Price Takers – Case of $199 Tablets

 Food Truck Race is a reality TV series on Food Network where contestants compete by selling food from their food trucks. Compared to other cooking contests, this series has very objective metrics- final sales dollars they are left with that decide who gets eliminated each week.

Contestants get seed money to buy first batch of raw materials but have to use part of revenue to buy more for producing more. You can see why just maximizing revenue is not the winning strategy but maximizing profit is. So they choose different products and pricing to maximize profits, mostly choosing premium products at premium prices.

While the contestants generally have freedom in designing their menus and setting prices, in one of the episodes they were told they had to price everything below a dollar. That is someone else just set the price for them.

The contestants became price takers whose only path to success consists of

  1. Sell lots of products to lots of customers to maximize revenue
  2. Cut costs – be it cutting a grilled cheese sandwich into four squares or using cheaper ingredients – to minimize costs
  3. Practice unbundled pricing by charging for every extra

That is it. No branding, no positioning or no product versioning. In summary these became the price takers to an external entity.

There are two kinds of businesses – those who take active control of their pricing and get to set their own prices and those who react to price set by others, be it an Food Network TV show host or another player in the market.

Food Trucks competing with price limit may sound unrealistic but that is exactly what is happening in the low end tablet space. There is one price setter, Amazon with its Kindle Fire that set the $199 price point. As Henry Ford wrote in his autobiography, Amazon chose the price first and did everything to deliver a product at that price. While Ford added the importance of making a profit on the sale Amazon is focused on other ways to drive profit like making incremental sales through the device.

But the fact remains, Amazon is the price setter in this space. Anyone else entering the mini tablet market are forced to take the price set by Amazon, like the Food Truck Race contestants did. Even the mighty Google that practices perfect pricing with its AdWords network saw itself in the role of price taker. The fact that it is a superior product to Kindle Fire did not matter in setting its price.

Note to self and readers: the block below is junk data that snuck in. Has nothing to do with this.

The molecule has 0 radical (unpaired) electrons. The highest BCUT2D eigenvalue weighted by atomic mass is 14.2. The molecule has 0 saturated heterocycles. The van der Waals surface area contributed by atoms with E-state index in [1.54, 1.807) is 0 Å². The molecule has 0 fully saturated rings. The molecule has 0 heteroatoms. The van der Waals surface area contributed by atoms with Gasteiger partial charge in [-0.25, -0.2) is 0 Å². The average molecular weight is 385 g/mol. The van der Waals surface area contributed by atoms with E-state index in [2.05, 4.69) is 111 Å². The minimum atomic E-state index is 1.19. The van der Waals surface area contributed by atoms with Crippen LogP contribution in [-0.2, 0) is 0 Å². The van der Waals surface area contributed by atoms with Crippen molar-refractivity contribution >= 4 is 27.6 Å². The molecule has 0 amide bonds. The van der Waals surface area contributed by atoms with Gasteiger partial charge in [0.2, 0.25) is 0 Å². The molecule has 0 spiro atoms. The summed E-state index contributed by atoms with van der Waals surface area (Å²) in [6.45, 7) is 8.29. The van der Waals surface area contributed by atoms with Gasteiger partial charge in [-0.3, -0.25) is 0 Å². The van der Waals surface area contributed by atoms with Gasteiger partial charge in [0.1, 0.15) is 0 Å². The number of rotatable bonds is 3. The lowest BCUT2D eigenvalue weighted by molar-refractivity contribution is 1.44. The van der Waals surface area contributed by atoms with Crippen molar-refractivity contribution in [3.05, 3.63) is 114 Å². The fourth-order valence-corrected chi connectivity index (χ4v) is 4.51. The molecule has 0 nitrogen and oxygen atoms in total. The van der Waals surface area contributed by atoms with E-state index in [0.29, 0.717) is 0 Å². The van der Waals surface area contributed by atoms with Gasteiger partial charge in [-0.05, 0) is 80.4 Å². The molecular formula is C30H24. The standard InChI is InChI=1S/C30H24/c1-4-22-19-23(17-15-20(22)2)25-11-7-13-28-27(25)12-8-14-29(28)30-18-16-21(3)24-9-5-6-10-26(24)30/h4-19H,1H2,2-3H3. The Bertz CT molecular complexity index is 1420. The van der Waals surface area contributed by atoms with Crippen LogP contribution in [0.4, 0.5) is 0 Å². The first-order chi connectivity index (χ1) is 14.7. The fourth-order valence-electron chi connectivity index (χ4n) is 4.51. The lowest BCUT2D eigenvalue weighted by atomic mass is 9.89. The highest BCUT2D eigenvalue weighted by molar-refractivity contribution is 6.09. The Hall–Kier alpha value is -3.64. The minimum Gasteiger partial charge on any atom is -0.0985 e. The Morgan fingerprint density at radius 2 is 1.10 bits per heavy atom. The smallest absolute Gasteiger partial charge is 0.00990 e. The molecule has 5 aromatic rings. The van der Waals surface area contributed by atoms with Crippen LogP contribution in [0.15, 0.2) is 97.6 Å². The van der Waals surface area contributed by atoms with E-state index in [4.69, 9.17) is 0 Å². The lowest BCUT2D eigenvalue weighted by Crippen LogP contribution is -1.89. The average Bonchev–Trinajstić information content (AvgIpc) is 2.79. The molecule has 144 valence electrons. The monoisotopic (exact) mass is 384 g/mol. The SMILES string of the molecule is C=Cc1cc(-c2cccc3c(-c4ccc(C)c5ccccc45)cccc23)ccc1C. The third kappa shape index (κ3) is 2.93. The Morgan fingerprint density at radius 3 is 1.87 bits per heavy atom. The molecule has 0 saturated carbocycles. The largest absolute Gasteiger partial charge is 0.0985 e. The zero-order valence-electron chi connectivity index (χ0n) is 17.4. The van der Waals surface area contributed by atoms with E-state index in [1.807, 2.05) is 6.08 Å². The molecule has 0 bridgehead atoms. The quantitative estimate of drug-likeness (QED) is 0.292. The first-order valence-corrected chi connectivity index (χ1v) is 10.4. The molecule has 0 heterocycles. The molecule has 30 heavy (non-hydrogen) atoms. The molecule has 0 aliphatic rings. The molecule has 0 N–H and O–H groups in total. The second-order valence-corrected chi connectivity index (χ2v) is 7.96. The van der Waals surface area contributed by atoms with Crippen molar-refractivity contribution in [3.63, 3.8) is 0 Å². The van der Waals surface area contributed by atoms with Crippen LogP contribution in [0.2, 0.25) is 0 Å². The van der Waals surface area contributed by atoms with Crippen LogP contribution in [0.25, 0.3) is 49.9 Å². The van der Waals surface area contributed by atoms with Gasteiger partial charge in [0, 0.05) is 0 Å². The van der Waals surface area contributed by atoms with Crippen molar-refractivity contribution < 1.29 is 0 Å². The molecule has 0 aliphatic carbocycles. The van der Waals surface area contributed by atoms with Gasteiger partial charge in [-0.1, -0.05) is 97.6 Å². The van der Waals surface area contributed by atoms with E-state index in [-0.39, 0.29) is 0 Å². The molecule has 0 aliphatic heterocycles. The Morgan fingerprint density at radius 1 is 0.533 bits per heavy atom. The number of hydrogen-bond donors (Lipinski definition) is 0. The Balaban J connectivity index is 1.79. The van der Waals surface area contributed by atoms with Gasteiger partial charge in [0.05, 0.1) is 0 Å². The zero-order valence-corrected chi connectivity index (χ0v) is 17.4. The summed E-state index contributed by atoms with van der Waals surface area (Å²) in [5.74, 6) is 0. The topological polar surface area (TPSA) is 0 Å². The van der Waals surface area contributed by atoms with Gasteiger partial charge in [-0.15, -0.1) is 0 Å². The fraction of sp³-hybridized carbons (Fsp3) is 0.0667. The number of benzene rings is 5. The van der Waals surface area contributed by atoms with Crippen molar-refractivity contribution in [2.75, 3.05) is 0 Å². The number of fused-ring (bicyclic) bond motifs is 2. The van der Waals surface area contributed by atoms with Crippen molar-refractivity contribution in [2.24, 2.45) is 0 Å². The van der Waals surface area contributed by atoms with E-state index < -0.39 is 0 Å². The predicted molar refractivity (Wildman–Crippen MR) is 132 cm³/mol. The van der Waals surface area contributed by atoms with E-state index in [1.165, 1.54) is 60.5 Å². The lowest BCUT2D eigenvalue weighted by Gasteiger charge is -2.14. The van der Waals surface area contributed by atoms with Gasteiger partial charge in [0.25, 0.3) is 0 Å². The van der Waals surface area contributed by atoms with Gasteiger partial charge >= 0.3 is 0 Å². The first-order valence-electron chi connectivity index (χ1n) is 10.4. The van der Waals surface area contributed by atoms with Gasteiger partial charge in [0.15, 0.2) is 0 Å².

Again looking at Food Truck episode,

Lime Truck, now in dire straits since they’ve spent all of their seed money on premium ingredients they were going to sell for $11 dishes, has to rethink the strategy. Quinn is later seen at the supermarket crumpling in the aisle bemoaning that they have “lost all of (their) integrity.”

That is correct, with Amazon as price setter, Google was reduced to the role of price taker, forced to rethink their strategy and in that process abandoning any plan they might have had for different pricing. In the TV show it was impossible to go against the set price and in real life it is almost impossible unless one can change the target segment, reference and product positioning. By targeting the same segment with same value proposition and positioning Nexus 7 in the same way Amazon positions Kindle Fire, Google is forced to take Amazon’s price.

Life is not fun being a price taker!

Finally, what about Apple and its much rumored iPad mini designed to compete in the 7″ tablet space created by Amazon and now expanded by Google?

Here is what I wrote in my GigaOm piece,

Entering this segment would mean becoming the price taker or making an effort to become a price setter with a different price point.

By design, Apple has never been a price taker. In any market, the price setter gets to control its  own profit while a price taker is at the mercy of market forces. Trying to become a price setter when there already is one requires Apple to either go low or just a bit higher. Either way, Amazon has set the price anchoring. The most likely scenario is a $299 price point for the iPad Mini.

For a business that actively takes control of its pricing it is highly unlikely they would give up that control for a new device. Revisit the three steps I listed for price takers. Apple already sells millions of premium price iPad at low enough cost and unbundles almost everything. How much more volume should they get and how much more costs can they cut to make profit from iPad mini?

If Apple indeed introduce iPad mini, expect them to position it much different from how Fire and Nexus 7 are positioned and hence become price setter for this category.